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How to Brew Sour Beer

There is nothing new about sour beers except for the unprecedented property they’ve gained lately. Sour beers with their tart and acidic, high notes have become all the rage among people who binge on unique beer variants with complex compositions. The popularity of sour beers has also spilled over to the craft brewery landscape.

 

People who like to brew their own drinks consider sour beer a challenge in comparison to other beers for one big reason, i.e., its contamination power. Even traces of sour beer in your brewing setup can mess up with your clean batch of light beers such as pilsners and pale lagers.

 

If you want to take on the challenge of brewing sour beer in your craft brewery setup while making sure no contamination of clean batches happens, continue reading this article. Here, we’re going to discuss how to brew sour beer at home for its right characteristics and without stressing over its contamination consequences.

 

First, we’ll discuss all the equipment and ingredients you need and the steps you’ve to follow for brewing sour beer. Next, we’ll look at ways through which you can carry out this brewing in a controlled environment to ensure no exposure and contamination happens in the later beer batches.

What You’ll Need to Brew Sour Beer

  • A boiling pot (around 8L in volume for a 4.5L batch)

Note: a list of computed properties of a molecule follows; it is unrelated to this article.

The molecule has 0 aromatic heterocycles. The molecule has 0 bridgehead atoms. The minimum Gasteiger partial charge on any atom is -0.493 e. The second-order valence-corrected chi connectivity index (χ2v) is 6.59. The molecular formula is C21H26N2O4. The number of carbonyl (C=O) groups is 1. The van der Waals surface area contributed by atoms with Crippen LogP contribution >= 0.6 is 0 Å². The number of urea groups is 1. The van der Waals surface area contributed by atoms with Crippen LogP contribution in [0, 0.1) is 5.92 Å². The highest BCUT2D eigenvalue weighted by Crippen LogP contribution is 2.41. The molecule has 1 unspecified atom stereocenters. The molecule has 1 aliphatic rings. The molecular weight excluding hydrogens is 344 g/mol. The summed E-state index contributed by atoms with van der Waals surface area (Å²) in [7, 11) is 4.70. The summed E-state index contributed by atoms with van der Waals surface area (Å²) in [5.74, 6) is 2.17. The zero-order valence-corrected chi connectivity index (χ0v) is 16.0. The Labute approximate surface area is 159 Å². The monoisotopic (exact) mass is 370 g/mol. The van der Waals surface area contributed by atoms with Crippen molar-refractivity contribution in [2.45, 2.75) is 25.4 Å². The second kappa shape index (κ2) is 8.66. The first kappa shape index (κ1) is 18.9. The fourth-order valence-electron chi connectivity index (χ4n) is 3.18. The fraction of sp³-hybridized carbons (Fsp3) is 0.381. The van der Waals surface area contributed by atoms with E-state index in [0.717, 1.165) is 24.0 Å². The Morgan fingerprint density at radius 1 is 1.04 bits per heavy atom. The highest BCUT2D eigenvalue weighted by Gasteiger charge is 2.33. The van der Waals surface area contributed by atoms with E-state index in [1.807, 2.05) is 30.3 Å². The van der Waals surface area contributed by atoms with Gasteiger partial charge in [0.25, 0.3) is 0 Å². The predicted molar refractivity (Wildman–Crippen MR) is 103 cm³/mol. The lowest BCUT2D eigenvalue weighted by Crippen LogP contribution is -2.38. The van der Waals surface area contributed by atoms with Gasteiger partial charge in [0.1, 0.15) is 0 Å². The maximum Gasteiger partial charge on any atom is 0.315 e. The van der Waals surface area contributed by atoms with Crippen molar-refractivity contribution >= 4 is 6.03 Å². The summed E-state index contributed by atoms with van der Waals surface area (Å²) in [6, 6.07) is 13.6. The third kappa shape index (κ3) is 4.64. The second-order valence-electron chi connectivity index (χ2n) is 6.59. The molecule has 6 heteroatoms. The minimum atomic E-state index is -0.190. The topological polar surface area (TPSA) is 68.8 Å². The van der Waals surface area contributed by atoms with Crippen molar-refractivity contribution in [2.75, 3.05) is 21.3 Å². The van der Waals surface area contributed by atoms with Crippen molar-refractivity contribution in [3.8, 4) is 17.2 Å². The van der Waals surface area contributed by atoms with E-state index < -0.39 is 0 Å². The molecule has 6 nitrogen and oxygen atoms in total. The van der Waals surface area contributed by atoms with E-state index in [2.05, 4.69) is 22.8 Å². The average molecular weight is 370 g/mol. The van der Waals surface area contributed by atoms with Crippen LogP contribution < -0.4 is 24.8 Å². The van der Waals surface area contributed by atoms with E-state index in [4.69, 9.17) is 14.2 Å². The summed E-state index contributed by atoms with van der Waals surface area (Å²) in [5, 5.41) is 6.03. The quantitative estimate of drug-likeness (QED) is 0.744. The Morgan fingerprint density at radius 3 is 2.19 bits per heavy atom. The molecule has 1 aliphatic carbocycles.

• Non-rinse sanitizer
  • Kitchen scales
  • Thermometer
  • Funnel/ bottling wand
  • Fermenter and airlock
  • Empty bottles and caps
  • Strainer

 

Pick Your Ingredients

Picking the right ingredients is half the work in brewing a perfect batch of sour beer. Here, we’re going to share all the ingredients and their respective quantities from which you can brew a bonafide 5-liter batch of sour beer.

  • 5lb of wheat malt
  • 6lb of pilsner malt
  • 75 ounces of Hallertau hops (around four of them)
  • ½ lb of rice hulls
  • 1 packet of standard ale yeast
  • 1 packet of Lambic blend yeast
  • Corn sugar
  • Slight more than five gallons of water

 

Initial Preparation

Like any good craft brewer, you should clean all your equipment before starting anything. Thoroughly rinse the pot and fermenter/keg and all other tools that are going to get in contact with the beer. A good practice is to treat your fermenter with a non-rinsing sanitizer to ensure you can brew the perfect batch of a sour beer.

 

Boiling the Mix

Like fermentation, boiling the mix is also pretty crucial in getting your beet batch’s sourness right. Put pilsner and wheat malts in the pot, add water and cook the mix at 152F for half an hour. After that, increase the flame a bit and boil the mixture. As the mash starts boiling over, add hops to the pot. Then simmer the mixture for the next one and a half hours.

 

It’s important to mention here that you don’t have to stress over starch conversion. The wild yeast in secondary fermentation will break down every last bit of complex starches.

 

Carrying Out Primary Fermentation